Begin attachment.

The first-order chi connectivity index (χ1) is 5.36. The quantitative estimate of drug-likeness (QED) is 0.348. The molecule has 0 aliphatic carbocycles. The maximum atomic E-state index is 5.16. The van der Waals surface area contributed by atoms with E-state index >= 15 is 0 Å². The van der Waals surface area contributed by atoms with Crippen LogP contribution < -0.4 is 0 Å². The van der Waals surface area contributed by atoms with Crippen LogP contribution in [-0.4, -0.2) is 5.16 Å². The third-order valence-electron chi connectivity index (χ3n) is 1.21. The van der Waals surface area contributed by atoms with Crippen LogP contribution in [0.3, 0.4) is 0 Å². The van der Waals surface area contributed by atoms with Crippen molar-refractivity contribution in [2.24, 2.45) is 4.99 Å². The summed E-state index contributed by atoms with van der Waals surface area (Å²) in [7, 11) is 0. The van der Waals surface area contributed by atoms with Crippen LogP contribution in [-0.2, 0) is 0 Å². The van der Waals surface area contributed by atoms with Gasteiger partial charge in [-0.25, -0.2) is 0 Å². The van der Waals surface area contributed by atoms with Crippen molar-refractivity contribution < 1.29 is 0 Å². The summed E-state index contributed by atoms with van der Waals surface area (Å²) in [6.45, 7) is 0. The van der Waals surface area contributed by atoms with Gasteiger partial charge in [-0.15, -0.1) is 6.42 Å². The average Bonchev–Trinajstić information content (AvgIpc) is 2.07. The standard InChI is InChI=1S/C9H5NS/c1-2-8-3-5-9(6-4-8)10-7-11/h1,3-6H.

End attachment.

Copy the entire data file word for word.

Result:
The first-order chi connectivity index (χ1) is 5.36. The quantitative estimate of drug-likeness (QED) is 0.348. The molecule has 0 aliphatic carbocycles. The maximum atomic E-state index is 5.16. The van der Waals surface area contributed by atoms with E-state index >= 15 is 0 Å². The van der Waals surface area contributed by atoms with Crippen LogP contribution < -0.4 is 0 Å². The van der Waals surface area contributed by atoms with Crippen LogP contribution in [-0.4, -0.2) is 5.16 Å². The third-order valence-electron chi connectivity index (χ3n) is 1.21. The van der Waals surface area contributed by atoms with Crippen LogP contribution in [0.3, 0.4) is 0 Å². The van der Waals surface area contributed by atoms with Crippen molar-refractivity contribution in [2.24, 2.45) is 4.99 Å². The summed E-state index contributed by atoms with van der Waals surface area (Å²) in [7, 11) is 0. The van der Waals surface area contributed by atoms with Crippen LogP contribution in [-0.2, 0) is 0 Å². The van der Waals surface area contributed by atoms with Gasteiger partial charge in [-0.25, -0.2) is 0 Å². The van der Waals surface area contributed by atoms with Crippen molar-refractivity contribution < 1.29 is 0 Å². The summed E-state index contributed by atoms with van der Waals surface area (Å²) in [6.45, 7) is 0. The van der Waals surface area contributed by atoms with Gasteiger partial charge in [-0.15, -0.1) is 6.42 Å². The average Bonchev–Trinajstić information content (AvgIpc) is 2.07. The standard InChI is InChI=1S/C9H5NS/c1-2-8-3-5-9(6-4-8)10-7-11/h1,3-6H.